Employee Severance in Coal and Steel Industries Is Still Falling Behind in China
Yicai Global
/SOURCE : Yicai
Employee Severance in Coal and Steel Industries Is Still Falling Behind in China

(Yicai Global) Oct. 20 -- China faces a big challenge in reducing industrial capacity as not only is there a glut of coal and steel but as workers are laid off, the economy may not be able to absorb the large number of people becoming unemployed. Worse, it remains to be seen whether miners and steelworkers will receive any settlement plan.

Blast furnaces and coal mines were closed in Liaoning province, a north-eastern region that depended on the traditional industries. Now Lioaning is facing large numbers of workers migrating from the region to other cities including first-tier cities like Beijing and Shanghai, or even abroad to work in Japan as cabbage farmers.

Areas in a similar position to Liaoning, like the government face a crisis in dealing with the consequences of unemployment. The government did announce at the end of the first quarter that 1.3 million coal workers and 500,000 steelworkers could lose their jobs. They also set aside CNY100 billion (USD15.3 billion) over two years to relocate or retrain laid-off workers.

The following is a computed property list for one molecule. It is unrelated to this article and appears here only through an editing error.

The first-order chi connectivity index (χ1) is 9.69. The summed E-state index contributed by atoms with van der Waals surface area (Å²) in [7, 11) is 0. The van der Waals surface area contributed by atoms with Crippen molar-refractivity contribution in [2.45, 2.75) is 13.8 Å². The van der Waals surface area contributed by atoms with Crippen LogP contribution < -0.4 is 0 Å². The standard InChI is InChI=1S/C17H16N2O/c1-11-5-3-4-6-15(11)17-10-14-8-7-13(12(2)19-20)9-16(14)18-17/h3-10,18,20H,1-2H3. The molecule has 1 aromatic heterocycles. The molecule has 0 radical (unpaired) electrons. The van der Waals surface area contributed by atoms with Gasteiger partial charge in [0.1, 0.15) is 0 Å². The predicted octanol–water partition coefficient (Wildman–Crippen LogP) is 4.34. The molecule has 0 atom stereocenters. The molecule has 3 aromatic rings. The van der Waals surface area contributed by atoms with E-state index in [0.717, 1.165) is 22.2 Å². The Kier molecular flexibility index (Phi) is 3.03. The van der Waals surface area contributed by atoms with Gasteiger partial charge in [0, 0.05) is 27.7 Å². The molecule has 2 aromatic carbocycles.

Energy production decreased more rapidly after mid-August, with the two industries of steel and iron and coal reaching over 80 percent of the annual energy production capacity cap by the end of September.

"The economy faces relatively big downward pressures, and some firms face difficulties in production and operation, which would lead to insufficient employment," Mr. Yin Weimin, China's minister for human resources and social security, said in March this year.

"Although CNY100 billion bonuses and contractual allowances are set to subsidize employee arrangement by the central government of China, local counterpart funds are still required. Rich areas can afford to match the funds, while the underdeveloped areas cannot." Due to this, local governments take the problem of employee settlements very seriously.

Although some companies have closed, a settlement plan for their employees has not yet been released due to a lack of funds and some workers have been told to wait ten days for a response to their complaints, a Yicai Global reporter found in an investigation.

Some companies are holding on and hope to get through the downturn period, yet expressed concern that if they terminate contracts with employees, it will be difficult to employ them again if business restarts when the economy experiences a growth period, our reporter found.

It is preliminarily estimated that 800,000 employees are involved in terminating excess capacity in steel and iron and coal industries in 2016.

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